With the number of confirmed coronavirus cases increasing across Ireland, we’re looking at whether or not employees in the private sector are entitled to pay if forced to self-isolate
Earlier this month, Taoiseach Leo Varadkar announced public service workers would receive special leave with pay if they were forced to self-isolate as a result of Covid-19.
He said while arrangements such as working from home should be encouraged, those who have received a Covid-19 diagnosis (and those who are recommended by the HSE to self-isolate) will receive basic pay and fixed allowances. This would not count towards the person’s overall sick leave record, he said.
However, workers in the private sector are eager to know their payment rights too. For that reason, we’ve turned to the Workplace Relations Commission to find out everything employees (and employers) need to know.
Duty of care
All employers have a duty of care to their staff. Under the Safety, Health and Welfare at Work Act 2005, employers must provide the necessary facilities and arrangements for staff to work without risking their wellbeing (such as ensuring you have access to handwashing facilities or enabling you to work from home). Employees also have a responsibility not to pose a threat to their colleagues and/or customers by following all health and safety guidelines.
The Workplace Relations Commission asks that everyone (employees and employers alike) regularly checks the HSE and HPSC’s Covid-19 webpage for information on how to properly protect yourself at work (as well as what to do if you or a colleague presents with symptoms).
This handy checklist can help business owners adequately respond to potential health risks; including policies on hygienic behaviour, flexible working times, and even remote working.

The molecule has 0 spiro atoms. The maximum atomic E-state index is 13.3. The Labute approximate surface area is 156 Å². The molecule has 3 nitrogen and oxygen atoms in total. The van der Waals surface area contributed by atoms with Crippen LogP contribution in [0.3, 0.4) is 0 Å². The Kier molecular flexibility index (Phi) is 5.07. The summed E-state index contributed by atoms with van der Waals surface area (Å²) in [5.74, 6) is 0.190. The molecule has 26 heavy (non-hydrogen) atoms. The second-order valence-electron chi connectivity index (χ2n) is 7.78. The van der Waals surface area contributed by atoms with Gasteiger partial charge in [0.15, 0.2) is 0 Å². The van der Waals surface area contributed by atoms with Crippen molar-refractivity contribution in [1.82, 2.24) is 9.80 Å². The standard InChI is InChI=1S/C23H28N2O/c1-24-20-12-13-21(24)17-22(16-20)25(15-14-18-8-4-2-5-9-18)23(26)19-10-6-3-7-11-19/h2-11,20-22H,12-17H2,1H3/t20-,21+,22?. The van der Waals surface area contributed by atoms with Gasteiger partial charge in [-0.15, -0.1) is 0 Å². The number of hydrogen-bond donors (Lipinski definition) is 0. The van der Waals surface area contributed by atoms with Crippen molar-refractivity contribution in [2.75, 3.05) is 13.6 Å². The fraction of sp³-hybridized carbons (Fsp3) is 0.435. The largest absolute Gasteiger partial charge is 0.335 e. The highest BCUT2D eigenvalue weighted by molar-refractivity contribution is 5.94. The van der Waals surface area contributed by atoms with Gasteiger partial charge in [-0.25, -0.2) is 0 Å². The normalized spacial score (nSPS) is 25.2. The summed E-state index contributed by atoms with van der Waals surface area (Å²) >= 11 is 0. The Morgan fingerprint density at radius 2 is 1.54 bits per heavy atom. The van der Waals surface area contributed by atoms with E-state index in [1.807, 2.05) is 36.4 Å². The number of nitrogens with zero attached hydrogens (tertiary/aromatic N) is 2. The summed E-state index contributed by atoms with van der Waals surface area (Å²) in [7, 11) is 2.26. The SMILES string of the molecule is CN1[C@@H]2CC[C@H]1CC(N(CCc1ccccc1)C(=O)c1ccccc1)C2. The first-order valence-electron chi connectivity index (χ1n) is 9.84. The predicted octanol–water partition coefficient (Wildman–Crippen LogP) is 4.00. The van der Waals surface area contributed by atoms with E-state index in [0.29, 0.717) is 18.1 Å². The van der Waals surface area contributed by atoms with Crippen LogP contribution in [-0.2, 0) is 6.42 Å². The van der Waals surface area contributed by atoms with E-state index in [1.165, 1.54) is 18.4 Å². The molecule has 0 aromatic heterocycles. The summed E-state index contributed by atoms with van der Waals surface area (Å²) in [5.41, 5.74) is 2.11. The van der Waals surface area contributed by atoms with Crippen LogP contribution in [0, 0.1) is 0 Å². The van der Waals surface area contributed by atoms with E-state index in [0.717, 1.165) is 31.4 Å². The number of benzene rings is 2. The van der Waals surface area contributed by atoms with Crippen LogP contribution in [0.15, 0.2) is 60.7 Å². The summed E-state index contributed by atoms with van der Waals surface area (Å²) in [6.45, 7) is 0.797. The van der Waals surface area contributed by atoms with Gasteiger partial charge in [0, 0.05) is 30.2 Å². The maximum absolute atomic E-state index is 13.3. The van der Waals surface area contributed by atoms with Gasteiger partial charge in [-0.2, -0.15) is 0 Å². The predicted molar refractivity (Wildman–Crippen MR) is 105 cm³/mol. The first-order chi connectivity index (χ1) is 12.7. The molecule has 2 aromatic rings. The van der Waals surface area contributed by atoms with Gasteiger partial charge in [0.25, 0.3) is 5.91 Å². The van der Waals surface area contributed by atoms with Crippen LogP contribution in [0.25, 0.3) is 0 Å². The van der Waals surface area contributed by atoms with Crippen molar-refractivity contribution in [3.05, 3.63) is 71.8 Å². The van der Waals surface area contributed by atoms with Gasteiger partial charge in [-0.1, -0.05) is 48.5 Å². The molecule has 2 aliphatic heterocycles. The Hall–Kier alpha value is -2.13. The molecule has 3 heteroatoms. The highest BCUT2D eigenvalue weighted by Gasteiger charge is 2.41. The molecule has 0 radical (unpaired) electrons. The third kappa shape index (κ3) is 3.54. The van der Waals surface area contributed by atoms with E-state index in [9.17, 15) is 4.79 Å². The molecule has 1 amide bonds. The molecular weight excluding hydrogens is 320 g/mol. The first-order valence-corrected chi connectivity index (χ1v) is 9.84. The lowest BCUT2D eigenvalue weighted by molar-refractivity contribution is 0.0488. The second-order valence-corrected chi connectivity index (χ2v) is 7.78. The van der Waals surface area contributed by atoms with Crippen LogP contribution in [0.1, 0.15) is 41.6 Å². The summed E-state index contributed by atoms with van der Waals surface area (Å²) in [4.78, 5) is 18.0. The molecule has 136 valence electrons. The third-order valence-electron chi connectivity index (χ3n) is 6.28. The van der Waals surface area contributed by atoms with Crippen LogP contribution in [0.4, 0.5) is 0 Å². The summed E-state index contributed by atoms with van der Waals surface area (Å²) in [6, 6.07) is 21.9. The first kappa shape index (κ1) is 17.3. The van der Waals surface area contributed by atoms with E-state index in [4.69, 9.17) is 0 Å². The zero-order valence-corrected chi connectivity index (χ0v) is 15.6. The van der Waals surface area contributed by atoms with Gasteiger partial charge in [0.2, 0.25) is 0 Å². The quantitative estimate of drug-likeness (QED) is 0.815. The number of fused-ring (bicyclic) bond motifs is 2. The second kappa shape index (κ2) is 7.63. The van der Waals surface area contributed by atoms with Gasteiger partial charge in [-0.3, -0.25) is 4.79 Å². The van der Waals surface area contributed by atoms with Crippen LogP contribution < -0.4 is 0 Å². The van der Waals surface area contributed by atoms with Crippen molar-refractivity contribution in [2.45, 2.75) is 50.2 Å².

Will I get paid if I have to self-isolate?
Since Leo Varadkar confirmed payments for employees in the public sector, workers in the private sector are eager to know whether or not they will be paid in the event of self-isolation.
The first step in answering this question is to check your employment contract. “Pay arrangements between employers and employees during periods of illness-related absences are dependent on terms and conditions of the contract of employment,” says the Workplace Relations Commission.
If your contract does not cover the issue of sick leave (including precautionary measures such as self-isolation as recommended by the HSE), and if there is no agreed attendance policy laid out, then there is no statutory entitlement for you to be paid.
However, the WRC says, “In such circumstances, employers and their employees should engage proactively and work to be as flexible as possible to resolve any issues arising,” adding that the following options should be explored:
– Working from home or other remote working arrangements where feasible and practical
– Working from an alternative location where feasible and practical.
– Agreement to work back the hours or days lost
– Alternative opening days on a day where the business is normally closed
– The taking of annual leave to avoid employee loss of earnings.
If the above options can’t be achieved, and if your employer’s ability to provide you with work is impacted, then employees may be put on a period of ‘layoff’.
“Periods of layoff are unpaid,” says the WRC, but, “There are a number of social welfare payments that employees may potentially be entitled to”. For further details on this, see gov.ie/department-of-employment-affairs.
If your issues can’t be resolved amicably at work, an employee may make a complaint under the relevant employment rights legislation to the WRC. “Where an employer and employee are agreeable, the Commission may seek to resolve the matter by means of mediation; otherwise the complaint will be investigated by an Adjudication Officer”.
For more information, visit workplacerelations.ie.
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